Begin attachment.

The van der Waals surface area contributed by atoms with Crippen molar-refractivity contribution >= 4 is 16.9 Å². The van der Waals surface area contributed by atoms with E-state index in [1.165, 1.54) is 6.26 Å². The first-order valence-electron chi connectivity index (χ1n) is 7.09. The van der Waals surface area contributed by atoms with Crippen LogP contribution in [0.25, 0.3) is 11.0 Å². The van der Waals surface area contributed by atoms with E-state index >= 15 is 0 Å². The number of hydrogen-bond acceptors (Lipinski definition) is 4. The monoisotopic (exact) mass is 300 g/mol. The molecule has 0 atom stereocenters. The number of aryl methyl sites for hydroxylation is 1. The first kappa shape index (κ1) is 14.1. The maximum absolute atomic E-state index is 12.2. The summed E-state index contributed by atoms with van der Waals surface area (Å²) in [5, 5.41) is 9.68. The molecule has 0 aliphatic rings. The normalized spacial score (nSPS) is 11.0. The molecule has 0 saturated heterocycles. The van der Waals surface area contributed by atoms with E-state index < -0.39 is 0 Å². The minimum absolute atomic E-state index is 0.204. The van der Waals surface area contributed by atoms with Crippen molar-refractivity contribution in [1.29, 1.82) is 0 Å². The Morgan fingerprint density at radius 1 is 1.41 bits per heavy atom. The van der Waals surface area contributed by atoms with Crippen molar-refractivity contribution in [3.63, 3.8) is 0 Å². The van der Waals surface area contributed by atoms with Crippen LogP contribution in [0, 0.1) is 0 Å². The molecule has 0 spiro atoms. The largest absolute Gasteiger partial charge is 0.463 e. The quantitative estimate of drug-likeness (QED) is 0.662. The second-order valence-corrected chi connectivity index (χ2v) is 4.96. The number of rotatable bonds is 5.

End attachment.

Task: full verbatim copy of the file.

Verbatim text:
The van der Waals surface area contributed by atoms with Crippen molar-refractivity contribution >= 4 is 16.9 Å². The van der Waals surface area contributed by atoms with E-state index in [1.165, 1.54) is 6.26 Å². The first-order valence-electron chi connectivity index (χ1n) is 7.09. The van der Waals surface area contributed by atoms with Crippen LogP contribution in [0.25, 0.3) is 11.0 Å². The van der Waals surface area contributed by atoms with E-state index >= 15 is 0 Å². The number of hydrogen-bond acceptors (Lipinski definition) is 4. The monoisotopic (exact) mass is 300 g/mol. The molecule has 0 atom stereocenters. The number of aryl methyl sites for hydroxylation is 1. The first kappa shape index (κ1) is 14.1. The maximum absolute atomic E-state index is 12.2. The summed E-state index contributed by atoms with van der Waals surface area (Å²) in [5, 5.41) is 9.68. The molecule has 0 aliphatic rings. The normalized spacial score (nSPS) is 11.0. The molecule has 0 saturated heterocycles. The van der Waals surface area contributed by atoms with E-state index < -0.39 is 0 Å². The minimum absolute atomic E-state index is 0.204. The van der Waals surface area contributed by atoms with Crippen molar-refractivity contribution in [1.29, 1.82) is 0 Å². The Morgan fingerprint density at radius 1 is 1.41 bits per heavy atom. The van der Waals surface area contributed by atoms with Crippen molar-refractivity contribution in [3.63, 3.8) is 0 Å². The van der Waals surface area contributed by atoms with Crippen LogP contribution in [0, 0.1) is 0 Å². The molecule has 0 spiro atoms. The largest absolute Gasteiger partial charge is 0.463 e. The quantitative estimate of drug-likeness (QED) is 0.662. The second-order valence-corrected chi connectivity index (χ2v) is 4.96. The number of rotatable bonds is 5.